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Nokia Claims Solution to the Problem of mmWave 5G Broadband

Wednesday, October 13th, 2021 (11:06 am) - Score 2,568
Nokia-Prototype-5G-360-mmWave-Device

Nokia claims to have moved closer to turning multi-gigabit speed capable 5G mmWave broadband for homes into a reality by developing a new type of “very high gain antenna” with a “360 Field of View,” which they say can overcome at least some of the usual signal propagation issues.

At this point it’s probably fair to say that commercial adoption of the mmW bands for low power 5G mobile communications hasn’t been terribly successful. Such bands carry a lot of potential for ridiculously fast mobile broadband speeds because there’s a lot more spectrum frequency available for operators to push their data over, but this comes with some big caveats.

NOTE: mmW bands go up to 300GHz, but mobile and fixed wireless networks tend to focus on the 24GHz to 100GHz range.

The problem with mmW for low power mobile communications has been that such signals are extremely weak, and thus they’re easily disrupted and don’t tend to travel very far before their usefulness expires. Constructing a mobile network that can harness them is expensive and only really viable in busy urban areas, such as shopping malls (the network has to be quite dense, meaning a lot more cell sites with capacity fed via fibre etc.).

Some countries, such as the USA, have made limited 5G mmW deployments that can indeed deliver multi-gigabit speeds, albeit only around very specific locations. We’ve also seen it being used in some Fixed Wireless Access (FWA) deployments for home broadband, but again the limitations of mmW tend to turn such services into Line-of-Sight (LoS) style deployments.

Nevertheless, Nokia believes that it can help to make mmW 5G more commercially attractive to mobile operators by overcoming some of its pitfalls, which is where their new 360° high-gain mmWave technology comes into play. This takes the form of an indoor device for homes (like a 5G router), which contains three key advancements for mmW technology.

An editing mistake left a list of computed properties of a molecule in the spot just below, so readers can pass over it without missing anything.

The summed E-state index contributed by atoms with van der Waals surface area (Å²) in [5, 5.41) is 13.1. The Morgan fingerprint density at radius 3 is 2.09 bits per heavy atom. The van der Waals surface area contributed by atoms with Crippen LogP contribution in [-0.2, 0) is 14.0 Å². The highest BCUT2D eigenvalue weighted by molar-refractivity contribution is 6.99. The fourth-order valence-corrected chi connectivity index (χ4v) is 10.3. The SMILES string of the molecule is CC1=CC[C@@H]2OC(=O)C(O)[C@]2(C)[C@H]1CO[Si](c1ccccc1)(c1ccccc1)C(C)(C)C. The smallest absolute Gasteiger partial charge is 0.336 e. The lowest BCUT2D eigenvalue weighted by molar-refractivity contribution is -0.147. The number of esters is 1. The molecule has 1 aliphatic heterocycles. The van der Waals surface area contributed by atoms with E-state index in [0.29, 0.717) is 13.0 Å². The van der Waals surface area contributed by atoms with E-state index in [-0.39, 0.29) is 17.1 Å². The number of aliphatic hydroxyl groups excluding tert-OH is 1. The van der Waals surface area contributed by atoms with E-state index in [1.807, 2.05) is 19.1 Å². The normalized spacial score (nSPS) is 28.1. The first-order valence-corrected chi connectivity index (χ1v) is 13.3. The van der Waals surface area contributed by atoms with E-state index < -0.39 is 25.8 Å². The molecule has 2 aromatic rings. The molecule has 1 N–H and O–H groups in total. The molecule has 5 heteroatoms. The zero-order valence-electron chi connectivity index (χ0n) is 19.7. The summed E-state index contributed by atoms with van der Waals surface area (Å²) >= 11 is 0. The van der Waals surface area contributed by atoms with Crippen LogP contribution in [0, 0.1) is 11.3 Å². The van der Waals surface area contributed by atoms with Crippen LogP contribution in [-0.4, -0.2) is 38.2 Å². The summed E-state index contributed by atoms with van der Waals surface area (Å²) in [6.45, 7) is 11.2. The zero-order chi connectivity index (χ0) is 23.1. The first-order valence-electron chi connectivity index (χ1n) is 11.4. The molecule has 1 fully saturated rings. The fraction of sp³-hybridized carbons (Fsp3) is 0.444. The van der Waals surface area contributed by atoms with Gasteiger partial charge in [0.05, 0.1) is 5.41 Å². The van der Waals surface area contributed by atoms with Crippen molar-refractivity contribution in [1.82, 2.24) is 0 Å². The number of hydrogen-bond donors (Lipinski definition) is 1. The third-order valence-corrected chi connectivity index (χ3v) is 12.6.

Nokia’s 360° High-Gain mmWave Technology

1. A very high gain antenna, improving the sensitivity of the FWA CPE, allowing for “high quality service and good indoor coverage in difficult circumstances.”

2. A 360 Field of View, to pick up mmWave signals from any direction, receiving both indoor and outdoor reflections.

3. Advanced analytics to select the strongest and more reliable signals. The technology takes a snapshot of the environment, analyzes the signature, and connects to the best incoming signal. Then it dynamically adapts to changing environment, e.g. dealing with moving people.

We’ve seen similar routers doing no.3 before (e.g. Deltenna’s WiBE on older networks), but the other two advancements are more interesting. By creating an INDOOR router with an antenna that can capture signals from any direction, including reflections, and dynamically adapt to changes in the environment (e.g. people moving around and opening/closing doors), Nokia may have made it possible to sell 5G mmW based home solutions as a self-install product (i.e. no need for an expensive external antenna installation on your roof).